From TrainSpottingWorld, for Rail fans everywhere
The running gear of a PRR DD1. The jackshafts, and the large electric motors that made them necessary, are clearly visible.
A British Rail Class 04 switcher with a jackshaft under the cab.

A jackshaft is a device for turning the wheels of a locomotive. It is essentially an axle with no wheels. Each end of the jackshaft has a crank pin and a counterweight. The driving wheels are then connected by side rods. The name may come from a combination of "jack," a slang term for a locomotive, and a rotating shaft.

Jackshafts were in use as early as 1836. The Stockton & Darlington's Swift used one to convert the vertical motion of its cylinders to rotating motion at the wheels.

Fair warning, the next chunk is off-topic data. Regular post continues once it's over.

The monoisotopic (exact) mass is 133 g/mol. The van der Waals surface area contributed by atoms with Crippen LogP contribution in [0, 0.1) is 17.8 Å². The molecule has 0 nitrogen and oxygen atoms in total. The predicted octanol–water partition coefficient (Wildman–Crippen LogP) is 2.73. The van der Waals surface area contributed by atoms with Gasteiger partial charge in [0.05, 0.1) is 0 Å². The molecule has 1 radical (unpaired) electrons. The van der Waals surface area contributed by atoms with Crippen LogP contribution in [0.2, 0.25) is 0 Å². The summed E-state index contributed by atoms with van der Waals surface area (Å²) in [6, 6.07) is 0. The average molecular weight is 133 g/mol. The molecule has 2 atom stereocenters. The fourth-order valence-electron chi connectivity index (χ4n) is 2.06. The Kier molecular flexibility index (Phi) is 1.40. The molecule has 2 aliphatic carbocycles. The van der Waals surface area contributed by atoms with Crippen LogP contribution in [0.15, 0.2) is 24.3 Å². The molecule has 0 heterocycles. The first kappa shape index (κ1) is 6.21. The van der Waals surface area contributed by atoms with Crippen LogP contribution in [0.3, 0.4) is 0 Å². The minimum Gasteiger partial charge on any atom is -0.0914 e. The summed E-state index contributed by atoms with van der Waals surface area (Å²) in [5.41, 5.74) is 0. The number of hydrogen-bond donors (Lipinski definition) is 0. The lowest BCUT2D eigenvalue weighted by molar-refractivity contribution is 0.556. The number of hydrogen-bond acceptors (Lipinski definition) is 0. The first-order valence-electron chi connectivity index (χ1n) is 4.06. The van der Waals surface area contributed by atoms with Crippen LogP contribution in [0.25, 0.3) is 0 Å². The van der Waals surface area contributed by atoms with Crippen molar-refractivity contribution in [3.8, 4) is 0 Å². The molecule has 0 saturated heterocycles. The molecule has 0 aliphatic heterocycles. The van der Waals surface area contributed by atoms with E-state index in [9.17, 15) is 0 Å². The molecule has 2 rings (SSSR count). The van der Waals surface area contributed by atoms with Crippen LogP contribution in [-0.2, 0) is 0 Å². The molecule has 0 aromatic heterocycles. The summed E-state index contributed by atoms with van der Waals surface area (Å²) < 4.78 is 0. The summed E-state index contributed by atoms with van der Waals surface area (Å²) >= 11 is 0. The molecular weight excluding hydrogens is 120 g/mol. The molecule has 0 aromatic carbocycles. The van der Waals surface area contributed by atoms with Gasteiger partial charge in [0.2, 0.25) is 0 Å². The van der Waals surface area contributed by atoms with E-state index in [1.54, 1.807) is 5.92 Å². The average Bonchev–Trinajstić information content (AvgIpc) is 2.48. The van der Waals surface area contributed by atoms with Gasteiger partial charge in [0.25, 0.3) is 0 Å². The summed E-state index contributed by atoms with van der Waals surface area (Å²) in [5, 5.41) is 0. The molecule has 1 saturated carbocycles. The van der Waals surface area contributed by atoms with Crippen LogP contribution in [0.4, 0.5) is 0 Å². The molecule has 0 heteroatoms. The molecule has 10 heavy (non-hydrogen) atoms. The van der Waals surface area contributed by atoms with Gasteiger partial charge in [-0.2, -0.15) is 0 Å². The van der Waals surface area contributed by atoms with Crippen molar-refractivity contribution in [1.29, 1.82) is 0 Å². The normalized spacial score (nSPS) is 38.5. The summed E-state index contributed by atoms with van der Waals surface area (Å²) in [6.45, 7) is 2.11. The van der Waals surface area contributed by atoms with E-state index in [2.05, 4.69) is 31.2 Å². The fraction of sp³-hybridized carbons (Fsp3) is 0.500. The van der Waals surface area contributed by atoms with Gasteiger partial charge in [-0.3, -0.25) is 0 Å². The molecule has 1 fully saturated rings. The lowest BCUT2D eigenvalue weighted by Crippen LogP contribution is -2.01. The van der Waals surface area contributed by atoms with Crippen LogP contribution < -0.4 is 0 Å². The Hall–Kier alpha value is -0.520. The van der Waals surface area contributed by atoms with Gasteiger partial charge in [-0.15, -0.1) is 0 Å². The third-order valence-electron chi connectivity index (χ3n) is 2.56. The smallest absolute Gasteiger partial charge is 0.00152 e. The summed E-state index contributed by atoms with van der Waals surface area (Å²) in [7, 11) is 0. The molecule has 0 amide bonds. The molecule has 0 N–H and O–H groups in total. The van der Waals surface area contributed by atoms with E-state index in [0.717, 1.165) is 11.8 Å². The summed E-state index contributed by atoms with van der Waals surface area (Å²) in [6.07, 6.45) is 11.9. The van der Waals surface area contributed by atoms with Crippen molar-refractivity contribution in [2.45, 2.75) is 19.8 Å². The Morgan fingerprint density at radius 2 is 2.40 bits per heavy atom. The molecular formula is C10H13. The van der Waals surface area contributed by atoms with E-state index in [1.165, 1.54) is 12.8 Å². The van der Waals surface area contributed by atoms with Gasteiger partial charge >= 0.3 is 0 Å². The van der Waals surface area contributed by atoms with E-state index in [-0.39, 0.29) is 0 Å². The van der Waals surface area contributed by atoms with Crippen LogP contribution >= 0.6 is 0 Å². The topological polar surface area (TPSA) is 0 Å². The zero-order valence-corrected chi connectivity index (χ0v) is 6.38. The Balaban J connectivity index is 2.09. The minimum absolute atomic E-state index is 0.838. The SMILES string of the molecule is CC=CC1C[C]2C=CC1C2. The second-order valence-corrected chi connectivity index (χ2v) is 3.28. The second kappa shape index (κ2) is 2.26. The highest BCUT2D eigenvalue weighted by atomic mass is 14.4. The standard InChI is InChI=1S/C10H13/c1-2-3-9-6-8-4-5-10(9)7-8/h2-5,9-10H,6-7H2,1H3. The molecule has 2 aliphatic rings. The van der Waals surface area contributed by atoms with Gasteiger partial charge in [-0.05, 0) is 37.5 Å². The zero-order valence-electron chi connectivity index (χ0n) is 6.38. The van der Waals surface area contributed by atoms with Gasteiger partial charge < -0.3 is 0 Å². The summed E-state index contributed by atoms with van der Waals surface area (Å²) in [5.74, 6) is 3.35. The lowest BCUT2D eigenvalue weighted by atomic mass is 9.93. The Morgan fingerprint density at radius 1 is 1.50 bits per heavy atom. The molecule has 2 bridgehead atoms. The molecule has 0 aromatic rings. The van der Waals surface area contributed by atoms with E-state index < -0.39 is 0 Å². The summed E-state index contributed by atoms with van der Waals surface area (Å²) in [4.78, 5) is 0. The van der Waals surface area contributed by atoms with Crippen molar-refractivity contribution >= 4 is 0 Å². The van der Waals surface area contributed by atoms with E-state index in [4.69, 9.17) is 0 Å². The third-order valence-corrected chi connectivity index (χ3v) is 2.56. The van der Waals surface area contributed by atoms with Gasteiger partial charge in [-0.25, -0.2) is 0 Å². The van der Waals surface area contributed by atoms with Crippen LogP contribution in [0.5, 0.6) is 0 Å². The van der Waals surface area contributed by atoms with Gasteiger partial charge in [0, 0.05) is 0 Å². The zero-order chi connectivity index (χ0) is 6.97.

Jackshafts were also used on some small locomotives for a perceived savings of maintenance costs. Using the cylinders to drive a high-mounted jackshaft instead of connecting them directly to the wheels allowed the cylinders to be mounted higher up. This placed them above ground level dust. Whether the added complexity of the jackshaft was warranted is uncertain.

Several steam turbine locomotives used jackshafts to drive the wheels. The turbine was geared to the jackshaft, typically located at the front of the locomotive. This may have been done to help insulate the turbine from vibration of the wheels.

Some early electric locomotives were also equipped with jackshafts. Early electric locomotives required motors that were too big to fit near the axles. The motor turned the jackshaft either by gears or with a connecting rod, and then the jackshaft turned the wheels. Continuing development of electric motors made them smaller and made jackshafts obsolete. Examples include the PRR DD1 and FF1 electric locomotives.

Some diesel locomotives used jackshafts as well. The British Rail Class 03 is one example. They were seldom used on diesel-electrics but were used on some diesel-mechanical and diesel-hydraulic locomotives.